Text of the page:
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No surprise, Anwar talks to Najib too, says Dr M on phone call

The former PM also questions the PKR leader's ability to obtain the numbers needed to take over Putrajaya.

2 minute read
Dr Mahathir Mohamad speaks in an interview with MalaysiaNow at his office in Putrajaya.
Dr Mahathir Mohamad speaks in an interview with MalaysiaNow at his office in Putrajaya.

Dr Mahathir Mohamad says he is not surprised by the recent revelation of a phone conversation between the presidents of PKR and Umno, adding that both politicians have been talking.

He said he was also aware that Anwar Ibrahim had been speaking to “everybody, including Najib (Razak)”.

“That is his way of operating. He talks to everybody, but what he says (are) the results of his talks is not quite the same as what actually happened,” he told MalaysiaNow during an interview at his office in Putrajaya.

In the four-minute clip which surfaced last week, Anwar is heard congratulating and giving instructions to Ahmad Zahid Hamidi in the aftermath of the Umno general assembly which accepted the latter’s proposal to cut ties with the Perikatan Nasional government.

Zahid in return thanked Anwar for his moral support.

MalaysiaNow has been able to verify that the clip is authentic, and that the voices are those of Anwar and Zahid.

While both leaders said they would instruct their officers to lodge police reports, Inspector-General of Police Abdul Hamid Bador said they would be called up as part of an investigation into the clip.

Zahid has denied it is him in the recording, while Anwar said there was nothing wrong even if the conversation had taken place.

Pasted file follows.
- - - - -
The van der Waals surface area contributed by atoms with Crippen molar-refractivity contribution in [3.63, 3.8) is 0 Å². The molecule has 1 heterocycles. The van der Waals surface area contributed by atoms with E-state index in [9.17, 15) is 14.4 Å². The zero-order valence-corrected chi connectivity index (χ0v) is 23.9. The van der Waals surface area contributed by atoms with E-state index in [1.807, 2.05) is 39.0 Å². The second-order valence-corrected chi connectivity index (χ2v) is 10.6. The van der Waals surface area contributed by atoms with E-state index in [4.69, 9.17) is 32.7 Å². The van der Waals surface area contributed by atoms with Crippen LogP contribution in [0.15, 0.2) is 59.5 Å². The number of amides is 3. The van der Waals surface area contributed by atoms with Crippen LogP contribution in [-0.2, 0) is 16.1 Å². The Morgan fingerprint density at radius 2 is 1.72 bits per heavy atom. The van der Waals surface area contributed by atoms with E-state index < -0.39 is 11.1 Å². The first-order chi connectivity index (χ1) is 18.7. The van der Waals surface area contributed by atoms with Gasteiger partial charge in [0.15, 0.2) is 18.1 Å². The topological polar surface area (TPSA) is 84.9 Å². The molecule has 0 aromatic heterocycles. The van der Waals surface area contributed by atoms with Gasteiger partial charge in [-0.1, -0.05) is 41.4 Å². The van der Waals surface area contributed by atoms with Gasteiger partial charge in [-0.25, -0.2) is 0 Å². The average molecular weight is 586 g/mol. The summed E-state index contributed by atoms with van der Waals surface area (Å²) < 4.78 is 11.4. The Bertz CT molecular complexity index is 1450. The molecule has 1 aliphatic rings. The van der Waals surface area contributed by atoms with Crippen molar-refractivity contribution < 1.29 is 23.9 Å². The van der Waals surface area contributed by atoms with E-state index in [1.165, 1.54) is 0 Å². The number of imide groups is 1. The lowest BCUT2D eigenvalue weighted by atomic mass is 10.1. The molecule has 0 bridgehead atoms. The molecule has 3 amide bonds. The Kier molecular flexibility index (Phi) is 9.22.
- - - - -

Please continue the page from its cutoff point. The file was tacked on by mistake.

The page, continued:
The hour-long interview with Mahathir today saw the former leader criticising other top leaders in addition to Anwar and Zahid, although his strongest remarks were reserved for Najib Razak, whose involvement in the 1MDB scandal triggered Mahathir’s exit from Umno in 2016.

When asked why he had continued to accept Anwar as a nominee for prime minister despite knowing his political ways, Mahathir said he was being pragmatic about the chances for Bersatu, the party he formed to oppose Umno.

“I had to work with the opposition parties. All those opposition parties were against me. But I decided that between them and Najib, the greater danger came from Najib. And so for practical purposes I had to work with the opposition, and that included Anwar. Anwar was accepted as the leader of the opposition.

“If you didn’t accept him, the opposition would not work with you. And I agreed that after I stepped down, Anwar should be the prime minister.”

Mahathir said the coming together of Anwar, Zahid and Najib would still not put the PKR leader in the seat of power, as there was no certainty that the Pakatan Harapan (PH) coalition would back him.

“No. I don’t think Anwar will get the support. Because Anwar depends on 92 votes coming from PH. That is his strength. But getting the 92 votes is not certain because MPs from DAP will not support him, and those from PKR too, there are many dead against him.

“So he may not get 92. He may get 80, plus whatever Najib can provide will not be enough to form the government,” said Mahathir.